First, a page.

cc-by-sa/2.0 - © Ifor R Griffiths - geograph.org.uk/p/267759

Friday, 23 July 2021

William Manley and Jessie Hammacott

Mary Street, Bovey Tracey
cc-by-sa/2.0 - © David Smith - geograph.org.uk/p/6543679

William Manley married Jessie Hammacott, in Devonport in the 3rd quarter of 1900. William Manley (b. 29 Nov 1869) in Bovey Tracey, Devon, lived in Mary Street, Bovey Tracey with his parents, Joseph Manley and Elizabeth Taylor Williams. Jessie Hammacott (b. 1872) meanwhile, was the daughter of John Hammacott and Sarah Trebble, and hailed from Chudleigh.

In 1891, William (21) was employed as a Blacksmith. William Manley joined the Royal Navy on 22 Aug 1891 and he and Jessie married just before William joined HMS Phaeton on which he served from Oct 1900 to 28 Apr 1903:

Phaeton was re-commissioned at Esquimalt (Canada) on 10 October 1900 by Captain Ernest James Fleet, to serve on the Pacific Station. In July 1902 she visited Acapulco, and most of the Autumn of that year she was at Panama. She paid off on 28 April 1903. This commission was the subject of a book in the 'Log' series, entitled: HMS Phaeton, Pacific Station, 1900–1903.
William and Jessie had six children:
  1. William Henry Manley b. 13 Sep 1897. William Henry Manley married Rose Evelyn Georgina Ide (b. 2 Jan 1897) at St Mark's church, Ford, Plymouth, on 20 Apr 1922. In 1939, William and Rose were living at 4 Stirling Rd, St Budeaux, Plymouth. William Henry Manley died in 1990, at 93. Rose Evelyn Georgina Manley died on 19 Oct 1993, at 96.
  2. Lilian May Manley b. 2 Mar 1899
  3. Mabel Sarah Elizabeth Manley b. 16 Jan 1904
  4. Sidney Manley b. 1910 (nothing after 1911 Census)
  5. Ronald Manley b. 23 Apr 1912. Ronald Manley married Lilian Annie Richards at The Anglican Church of Saint Boniface on 5 Oct 1935. In 1939, Ronald Manley, Fitter's Labourer Dockyard and wife Lilian were living at 16 Warleigh Avenue, Plymouth, along with Lilian's sister, Vera, Shorthand Typist RN Barracks. I can only assume that they must have divorced, as Lilian A Manley married Henry R Adams in 1946. Ronald Manley died in 1973. Lilian Annie Adams died on 13 Sep 2012, at the age of 97.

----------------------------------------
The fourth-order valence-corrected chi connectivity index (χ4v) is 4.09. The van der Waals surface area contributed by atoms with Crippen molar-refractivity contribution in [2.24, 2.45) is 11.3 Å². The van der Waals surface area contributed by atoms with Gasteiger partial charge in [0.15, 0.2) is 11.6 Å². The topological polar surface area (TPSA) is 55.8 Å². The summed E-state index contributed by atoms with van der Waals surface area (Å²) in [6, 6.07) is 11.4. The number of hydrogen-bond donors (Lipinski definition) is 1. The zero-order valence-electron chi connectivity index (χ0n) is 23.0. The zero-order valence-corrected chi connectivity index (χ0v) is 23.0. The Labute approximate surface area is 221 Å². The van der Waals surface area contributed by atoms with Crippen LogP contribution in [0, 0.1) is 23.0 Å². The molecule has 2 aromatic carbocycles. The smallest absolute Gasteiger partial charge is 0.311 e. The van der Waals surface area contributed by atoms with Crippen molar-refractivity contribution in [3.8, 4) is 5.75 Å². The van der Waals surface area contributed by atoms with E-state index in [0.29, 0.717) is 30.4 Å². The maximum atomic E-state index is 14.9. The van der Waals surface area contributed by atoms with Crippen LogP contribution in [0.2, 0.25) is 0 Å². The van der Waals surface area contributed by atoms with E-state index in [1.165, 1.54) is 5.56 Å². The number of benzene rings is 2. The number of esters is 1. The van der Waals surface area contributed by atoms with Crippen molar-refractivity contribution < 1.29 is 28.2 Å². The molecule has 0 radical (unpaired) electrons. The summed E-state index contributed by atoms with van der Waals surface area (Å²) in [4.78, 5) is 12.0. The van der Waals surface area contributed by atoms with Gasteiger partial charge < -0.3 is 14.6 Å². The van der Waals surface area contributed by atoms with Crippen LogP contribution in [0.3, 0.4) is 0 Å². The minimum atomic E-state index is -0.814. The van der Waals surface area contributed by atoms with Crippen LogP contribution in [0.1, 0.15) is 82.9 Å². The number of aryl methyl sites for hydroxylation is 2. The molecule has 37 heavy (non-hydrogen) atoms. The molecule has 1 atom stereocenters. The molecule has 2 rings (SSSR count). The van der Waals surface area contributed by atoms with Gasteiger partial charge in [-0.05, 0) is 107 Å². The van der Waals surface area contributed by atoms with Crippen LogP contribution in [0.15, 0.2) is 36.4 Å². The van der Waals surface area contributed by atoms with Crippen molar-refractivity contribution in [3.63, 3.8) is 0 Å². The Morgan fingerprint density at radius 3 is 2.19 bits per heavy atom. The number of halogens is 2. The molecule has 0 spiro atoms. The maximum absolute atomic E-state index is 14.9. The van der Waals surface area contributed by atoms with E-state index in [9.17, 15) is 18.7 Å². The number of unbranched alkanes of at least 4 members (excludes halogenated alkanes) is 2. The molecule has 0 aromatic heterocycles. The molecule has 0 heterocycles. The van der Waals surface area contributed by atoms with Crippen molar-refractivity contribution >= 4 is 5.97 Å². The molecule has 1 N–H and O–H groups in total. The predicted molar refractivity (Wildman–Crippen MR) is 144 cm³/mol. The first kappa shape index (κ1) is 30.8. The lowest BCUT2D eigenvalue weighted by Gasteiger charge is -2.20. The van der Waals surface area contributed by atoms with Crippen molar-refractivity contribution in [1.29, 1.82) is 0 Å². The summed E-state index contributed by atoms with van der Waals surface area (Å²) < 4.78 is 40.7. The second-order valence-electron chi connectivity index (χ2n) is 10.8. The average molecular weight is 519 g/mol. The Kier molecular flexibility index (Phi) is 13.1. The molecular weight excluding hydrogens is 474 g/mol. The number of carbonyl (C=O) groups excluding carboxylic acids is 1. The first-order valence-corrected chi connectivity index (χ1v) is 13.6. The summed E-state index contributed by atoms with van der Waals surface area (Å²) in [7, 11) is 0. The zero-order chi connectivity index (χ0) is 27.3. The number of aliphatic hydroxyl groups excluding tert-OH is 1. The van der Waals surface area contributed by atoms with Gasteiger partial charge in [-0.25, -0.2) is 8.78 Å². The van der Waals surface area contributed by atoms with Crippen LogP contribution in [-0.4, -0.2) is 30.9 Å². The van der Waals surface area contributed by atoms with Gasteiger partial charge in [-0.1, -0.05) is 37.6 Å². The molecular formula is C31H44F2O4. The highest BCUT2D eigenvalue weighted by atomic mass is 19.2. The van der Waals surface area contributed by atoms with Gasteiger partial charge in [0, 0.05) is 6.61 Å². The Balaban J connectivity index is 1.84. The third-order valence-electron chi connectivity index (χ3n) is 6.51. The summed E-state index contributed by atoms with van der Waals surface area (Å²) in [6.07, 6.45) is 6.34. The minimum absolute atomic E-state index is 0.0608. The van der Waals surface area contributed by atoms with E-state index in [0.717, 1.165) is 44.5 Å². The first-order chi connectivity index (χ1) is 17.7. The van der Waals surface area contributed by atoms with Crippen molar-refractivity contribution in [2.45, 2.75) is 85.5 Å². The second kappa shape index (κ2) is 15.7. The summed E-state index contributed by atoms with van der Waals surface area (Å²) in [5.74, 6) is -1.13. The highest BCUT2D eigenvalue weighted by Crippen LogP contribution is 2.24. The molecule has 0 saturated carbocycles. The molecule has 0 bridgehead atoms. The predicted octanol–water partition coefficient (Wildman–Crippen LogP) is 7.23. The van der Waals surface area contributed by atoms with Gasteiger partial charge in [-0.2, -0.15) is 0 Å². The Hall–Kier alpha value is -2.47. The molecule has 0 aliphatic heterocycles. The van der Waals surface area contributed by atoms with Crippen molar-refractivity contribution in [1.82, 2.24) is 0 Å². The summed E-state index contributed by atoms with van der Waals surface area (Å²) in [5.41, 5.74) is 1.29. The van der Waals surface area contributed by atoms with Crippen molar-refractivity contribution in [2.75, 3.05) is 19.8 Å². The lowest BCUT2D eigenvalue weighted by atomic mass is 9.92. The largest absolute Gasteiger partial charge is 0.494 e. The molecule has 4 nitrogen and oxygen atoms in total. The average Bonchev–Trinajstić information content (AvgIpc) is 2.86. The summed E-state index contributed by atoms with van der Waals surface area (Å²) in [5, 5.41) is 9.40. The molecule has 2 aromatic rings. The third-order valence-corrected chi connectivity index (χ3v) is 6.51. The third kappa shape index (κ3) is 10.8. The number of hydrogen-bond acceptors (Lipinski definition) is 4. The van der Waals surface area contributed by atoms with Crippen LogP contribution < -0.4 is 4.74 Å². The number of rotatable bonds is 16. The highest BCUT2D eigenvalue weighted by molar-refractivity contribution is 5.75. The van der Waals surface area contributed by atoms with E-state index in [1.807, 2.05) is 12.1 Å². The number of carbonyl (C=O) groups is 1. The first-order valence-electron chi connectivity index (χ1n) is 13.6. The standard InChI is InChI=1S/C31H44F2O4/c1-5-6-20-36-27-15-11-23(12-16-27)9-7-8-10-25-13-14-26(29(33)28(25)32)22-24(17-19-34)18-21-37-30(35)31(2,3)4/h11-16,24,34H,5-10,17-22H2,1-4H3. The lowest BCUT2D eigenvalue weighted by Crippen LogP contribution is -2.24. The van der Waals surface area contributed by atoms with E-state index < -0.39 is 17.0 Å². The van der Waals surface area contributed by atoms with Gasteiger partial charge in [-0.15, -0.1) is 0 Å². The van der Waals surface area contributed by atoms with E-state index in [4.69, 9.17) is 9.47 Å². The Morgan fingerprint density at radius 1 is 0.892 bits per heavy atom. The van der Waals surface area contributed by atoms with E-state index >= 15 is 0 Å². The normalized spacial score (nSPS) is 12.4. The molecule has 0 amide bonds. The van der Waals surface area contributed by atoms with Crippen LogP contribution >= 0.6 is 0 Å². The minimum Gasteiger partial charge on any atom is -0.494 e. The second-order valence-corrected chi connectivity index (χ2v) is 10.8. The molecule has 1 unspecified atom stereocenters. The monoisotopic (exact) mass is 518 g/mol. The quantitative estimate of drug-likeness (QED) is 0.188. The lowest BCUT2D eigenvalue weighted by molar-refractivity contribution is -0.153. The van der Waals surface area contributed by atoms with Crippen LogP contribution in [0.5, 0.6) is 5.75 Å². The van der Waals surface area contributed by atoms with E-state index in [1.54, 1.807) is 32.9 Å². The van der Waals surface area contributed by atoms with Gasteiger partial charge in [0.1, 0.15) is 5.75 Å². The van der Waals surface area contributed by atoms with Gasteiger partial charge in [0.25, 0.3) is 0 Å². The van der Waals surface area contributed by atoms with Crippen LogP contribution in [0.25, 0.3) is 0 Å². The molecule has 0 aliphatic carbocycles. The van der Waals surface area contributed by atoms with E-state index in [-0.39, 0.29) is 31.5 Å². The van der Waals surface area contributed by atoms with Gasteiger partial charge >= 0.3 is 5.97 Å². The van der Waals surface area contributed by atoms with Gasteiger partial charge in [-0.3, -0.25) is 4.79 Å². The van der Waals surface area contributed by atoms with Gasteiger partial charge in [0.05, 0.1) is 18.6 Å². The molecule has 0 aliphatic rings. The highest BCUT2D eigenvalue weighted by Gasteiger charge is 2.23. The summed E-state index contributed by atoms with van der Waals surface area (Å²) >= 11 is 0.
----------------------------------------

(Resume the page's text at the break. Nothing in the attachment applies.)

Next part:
6. Dorothy Manley b. 1914 (died 1916, aged 1)
In 1901, Jessie Manley (28) Wife of an armourer was living with their two oldest children at 28, Victory Street, East Devonport

On the 1911 Census, William Manley (41) has his occupation described as Chief armourer Royal Navy and is living with wife, Jessie (38) and children, William Henry (13), Lilian May (12), Mabel Sarah (7), Sidney (0) and William's widowed mother, Elizabeth Manley (72), at 67 Renown Street, East Devonport.

HMS Conqueror in 1912

On 28 Nov 1912, William Manley was assigned to HMS Conqueror and stayed with her through to 6 Mar 1919, which means that on 31 May - 1 Jun 1916, William Manley took part in the Battle of Jutland.

William Manley retired from the Royal Navy on 17 Jun 1922.

Jessie Manley died in the 2nd quarter of 1926, aged 54.

William Manley died in 1947, aged 77.

Wednesday, 21 July 2021

John Martin Mullarkey and Elsie Aitchinson

Church of St Jude, Plymouth
cc-by-sa/2.0 - © N Chadwick - geograph.org.uk/p/5813993

John Martin Mullarkey, son of Anthony Joseph Mullarkey and Maria Gloyne, married Elsie Aitchinson (b. 7 Feb 1890), daughter of John George Aitchinson and Emma Bolt, at St Jude's Church, Plymouth on 9 Jul 1918.

Elsie's parents had married, on 29 Jun 1885, at Charles Church, Plymouth. John George Aitchinson of 16 Guldford Street, Plymouth was a Shipwright, son of John George Aitchinson, Petty Officer RN. Emma Bolt was from a few doors down at 10 Guildford Street and her father, John Bolt, was a Shoemaker.

Elsie was baptised, as an adult, on 19 Nov 1905, at Charles Church, Plymouth.

In 1911, the family was living at 59 Knighton Road, Plymouth, with John George Aitchinson (50) employed as a Shipwright at H M Dockyard, wife Emma (52) and both Elsie (21) and her younger sister Lilian (17) described as Tailorists.

John Martin Mullarkey (20) had enlisted in the Royal Navy on 19 Jun 1909 and in 1911, was bobbing about in Malta Harbour on HMS Medea